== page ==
Is Florida About to Become Number 46? Open Carry Legislation Moving Through Committees

Florida is one of only five remaining states where the open carry of handguns is routinely banned.  That would change if it was up to the father-son duo of Rep. Matt Gaetz and Sen. Don Gaetz.

Both legislators have filed matching bills that would let Floridians with concealed-weapons licenses openly carry their handguns.  On Tuesday, October 20, 2015, the Senate Criminal Justice Committee passed Sen. Gaetz’s bill (CS/SB 300) and sent it on to the Senate Judiciary Committee for consideration.  Meanwhile, in the State House of Representatives, Rep. Gaetz’s bill (CS-HB 163) was passed by the House Criminal Justice Subcommittee and referred on to the Justice Appropriations Subcommittee the day before.  Both bills have a ways to go, but are advancing.

The Florida Sheriff’s Association has come out against the bills, but more and more sheriffs are individually speaking out in support.

Bradford County Sheriff Gordon Smith spoke before the Senate Criminal Justice Committee on October 20th and  gave his support to the measure to allow people to openly carry guns. “I believe in the right of a person to protect themselves and their family the way they best feel comfortable,” Smith said. “Some people don’t like guns. I’m OK with that. Get a can of wasp spray if it works for you.”  Sheriff Smith said he calls the measure the “crime prevention 101 bill” because “criminals pick soft targets.”

Wakulla County Sheriff Charlie Creel, Bay County Sheriff Frank McKeithen, and Brevard County Sheriff Wayne Ivey have all spoken out in favor of the bills.  McKeithen said as an officer sworn to uphold the Constitution, open carry came down to supporting the Second Amendment.  Ivey testified in support of the Open Carry bill in the House Criminal Justice Committee on 10/06/15.  Watch his testimony here:  https://www.youtube.com/watch?v=eawTvgsRLxM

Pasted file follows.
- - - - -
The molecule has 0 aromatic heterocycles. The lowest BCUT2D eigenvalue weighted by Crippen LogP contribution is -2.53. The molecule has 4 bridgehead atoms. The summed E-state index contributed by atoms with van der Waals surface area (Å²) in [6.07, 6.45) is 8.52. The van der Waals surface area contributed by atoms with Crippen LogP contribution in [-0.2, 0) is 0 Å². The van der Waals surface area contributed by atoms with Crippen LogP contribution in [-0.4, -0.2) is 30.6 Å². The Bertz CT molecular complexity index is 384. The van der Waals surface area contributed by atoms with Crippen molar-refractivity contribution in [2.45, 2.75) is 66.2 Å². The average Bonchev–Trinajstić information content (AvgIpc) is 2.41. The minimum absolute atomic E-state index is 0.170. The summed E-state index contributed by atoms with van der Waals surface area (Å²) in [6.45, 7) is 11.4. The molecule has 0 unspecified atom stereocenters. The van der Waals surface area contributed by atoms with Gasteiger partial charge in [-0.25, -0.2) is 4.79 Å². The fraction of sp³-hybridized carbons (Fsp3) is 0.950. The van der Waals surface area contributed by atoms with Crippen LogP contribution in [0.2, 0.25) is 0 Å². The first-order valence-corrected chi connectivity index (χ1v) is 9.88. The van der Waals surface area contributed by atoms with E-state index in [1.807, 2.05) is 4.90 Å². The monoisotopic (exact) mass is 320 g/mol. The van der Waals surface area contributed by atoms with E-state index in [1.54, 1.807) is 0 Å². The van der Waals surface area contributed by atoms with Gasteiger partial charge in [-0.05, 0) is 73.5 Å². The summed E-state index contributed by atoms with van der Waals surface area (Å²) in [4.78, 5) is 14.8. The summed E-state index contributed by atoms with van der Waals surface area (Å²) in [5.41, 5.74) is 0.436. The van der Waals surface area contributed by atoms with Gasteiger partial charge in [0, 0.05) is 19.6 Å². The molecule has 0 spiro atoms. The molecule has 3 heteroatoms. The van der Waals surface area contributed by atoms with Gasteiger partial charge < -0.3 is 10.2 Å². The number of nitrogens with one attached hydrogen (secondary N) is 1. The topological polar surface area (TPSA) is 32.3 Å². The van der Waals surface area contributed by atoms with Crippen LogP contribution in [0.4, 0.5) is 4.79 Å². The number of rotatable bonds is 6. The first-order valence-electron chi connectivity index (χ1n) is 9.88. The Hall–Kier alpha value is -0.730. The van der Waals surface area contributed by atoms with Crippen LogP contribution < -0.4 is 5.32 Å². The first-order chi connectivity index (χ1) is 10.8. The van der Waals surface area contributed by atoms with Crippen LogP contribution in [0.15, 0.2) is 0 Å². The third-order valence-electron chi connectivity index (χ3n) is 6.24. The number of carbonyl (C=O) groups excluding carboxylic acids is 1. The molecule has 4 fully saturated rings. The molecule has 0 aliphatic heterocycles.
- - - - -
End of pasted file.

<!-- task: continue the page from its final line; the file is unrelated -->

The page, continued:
The Florida Chamber of Commerce said it supports the bill so long as lawmakers add more assurances in it to protect private property rights.   As proposed, the bill doesn’t prohibit private property owners from banning guns on their own land as they’re able to do now.

“This doesn’t change who carries or where they carry, only how they carry,” said Eric Friday, a lobbyist for the gun-rights group Florida Carry.

Subject to the provisions of s. 790.06 and s. 790.10, “a person licensed to carry a concealed firearm or weapon pursuant to this chapter may openly carry such firearm or weapon; however, except as otherwise provided by law and in subsection (2), it is unlawful for any other person to openly carry on or about his or her person any firearm or electric weapon or device.”

The Florida Statutes would direct the judiciary to “employ strict scrutiny in reviewing any statute that implicates the right to bear arms or defend one’s self….”

The right to bear arms is “a fundamental and individual right that exists in any place that a person has the right to be, subject only to exceptionally and narrowly tailored restrictions that employ the least possible restriction on the right in order to achieve a compelling government interest.”

Aside from granting the right to openly carry, the legislation also narrows the standard by which police can make an arrest if they suspect someone is unlicensed while carrying a weapon, either concealed or openly.  The more broad “reasonable grounds” standard would no longer be a sufficient option; police would need to have a stricter probable cause that someone was unlawfully carrying either open or concealed in order to approach and affect an arrest.

Under the bill, any government official who infringes on the rights of a licensed gun-owner to openly carry without having probable cause would be subject to a civil fine of $5,000, and municipalities could be sued for $100,000.

The Florida legislative session begins in January 2016 and these bills are sure to garner attention.

If passed, would you be more likely to carry openly or would you still carry concealed, and why?  Let us know.

the Senate Criminal Justice Committee October 20, 2015.

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